The hot stock to own today is Athabasca Oil Sands Corp., with a super-sweet $4.25-per-share dividend.
What's that, you say? You don't own any? You don't know anyone else who owns any? The company hasn't even gone public yet?
That, my friends, is all part of the plan.
Athabasca Oil Sands is slated to be one of the biggest, most popular Canadian IPOs in quite some time. That's due in no small part to the imprimatur of PetroChina Co. Ltd., which ponied up $1.9-billion last year for a 60-per-cent stake in two of Athabasca Oil Sands' northern Alberta projects.
At the time, it was widely believed the Chinese concern was bringing much-needed capital to the company - an impression that Athabasca Oil Sands helped with its own announcement.
"Oil sands projects are very capital-intensive long-term investments and difficult to fully finance in the traditional equity market," Bill Gallacher, the company's chairman, said in an Aug. 31 prepared statement. The PetroChina money "can ensure that the MacKay River and Dover projects will be developed in [a]timely manner, which is excellent news for Alberta and the rest of Canada."
Things have changed, as Athabasca Oil Sands now is sending more than $1.3-billion of PetroChina's money out the door in a special dividend to its private shareholders.
The dividend was slated to be voted on in a shareholders' meeting Friday and expected to be paid out today. (A spokeswoman at the Hill & Knowlton public relations firm said its client Athabasca Oil Sands, busy marketing its upcoming offering to Bay Street types, would make no comment for this column, including confirming the vote was made and the dividend was paid.)
Before we look askance at the company's management and board, perhaps we should turn an eye to the Tax Act. Here's how Athabasca Oil Sands explains its largesse in its IPO prospectus:
Thanks in large part to the PetroChina deal, Athabasca enjoys capital gains of roughly $1.9-billion. Under the Tax Act, only 50 per cent of a gain realized on the sale of a capital property is subject to tax. And if a capital gain is realized by a Canadian-controlled private corporation - which Athabasca still is - the company can distribute the non-taxable part of the gain to its shareholders in a "capital dividend."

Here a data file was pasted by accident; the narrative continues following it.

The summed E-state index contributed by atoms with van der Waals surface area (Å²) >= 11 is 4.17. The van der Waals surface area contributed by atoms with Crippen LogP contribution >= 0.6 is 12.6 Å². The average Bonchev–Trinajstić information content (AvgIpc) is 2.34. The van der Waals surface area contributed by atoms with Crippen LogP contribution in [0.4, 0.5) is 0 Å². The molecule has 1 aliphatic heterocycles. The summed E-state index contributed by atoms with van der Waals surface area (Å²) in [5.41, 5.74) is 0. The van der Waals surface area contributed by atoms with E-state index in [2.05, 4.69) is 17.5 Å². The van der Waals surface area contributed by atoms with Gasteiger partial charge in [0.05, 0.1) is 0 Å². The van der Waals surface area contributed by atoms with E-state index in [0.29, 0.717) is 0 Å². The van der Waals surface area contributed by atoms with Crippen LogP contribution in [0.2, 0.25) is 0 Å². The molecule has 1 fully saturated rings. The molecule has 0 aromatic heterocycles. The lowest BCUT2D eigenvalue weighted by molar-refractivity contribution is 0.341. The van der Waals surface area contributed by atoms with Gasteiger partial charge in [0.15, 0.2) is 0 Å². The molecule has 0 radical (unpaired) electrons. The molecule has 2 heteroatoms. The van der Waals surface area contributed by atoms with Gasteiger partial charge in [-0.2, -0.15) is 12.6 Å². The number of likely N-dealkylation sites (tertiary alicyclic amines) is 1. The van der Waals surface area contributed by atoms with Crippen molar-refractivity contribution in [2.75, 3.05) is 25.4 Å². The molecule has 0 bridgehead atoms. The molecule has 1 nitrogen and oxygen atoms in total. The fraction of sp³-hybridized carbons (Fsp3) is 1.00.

It gets better. Athabasca says the capital dividend will not be included in its shareholders' taxable income - again, only if the company is still a Canadian-controlled private corporation when the dividend is paid. The company estimates it will pay $938-million in capital dividends.
And there's more. Canadian-controlled private corporations can recover $1 of what's called a Refundable Dividend Tax for every $3 in taxable dividends it pays out. Athabasca has $132-million in Refundable Dividend taxes, so it plans to pay out $397-million in taxable dividends in order to get the credit. Add up the non-taxable and taxable dividends, and you get to the $1.3-billion figure, which works out to $4.25 for each of Athabasca Oil Sands' 300 million-plus shares.
China's money makes Athabasca's early stockholders more than whole even before the IPO. The company sold shares at 10 cents apiece in a private placement not long after its 2006 founding. Other 2006 sales took place at $1 apiece for a unit of one share and warrant, and at $2.50 per share. (The most recent private stock sale hit the $10 mark.)
The big winners, in pure dollar terms, are members of the Ziff family, descendants of publishing magnate William Ziff Jr. According to Athabasca's prospectus, Ziff family partnerships own more than 56 million shares, which means they will gross $240-million from the dividend.
The directors and officers of the company own nearly 45 million shares, including 23.9 million currently held by Avenir Capital, a company owned by Mr. Gallacher, the chairman. (It was Avenir that owned the original leases that were Athabasca's first holding; the company issued stock and warrants in 2006 for the leases, valuing them at a little under $18-million at the time of purchase.)
All of this distributed wealth would make ample sense for a mature business, but Athabasca had just $2.4-million in revenue in the first nine months of 2009, after $5.5-million in revenue and nearly $24-million in negative cash flow in 2008. It projects it needs $2.4-billion for capital expenditures in the next five years.
This leaves us, I think, with a couple of questions. If Athabasca Oil Sands wants its special private-company benefits under the Tax Act, shouldn't it stay private, rather than ask public shareholders to hand over hundreds of millions to replenish its depleted capital? And will investors eager to get on board with the company realize they're replacing, not supplementing, most of PetroChina's money?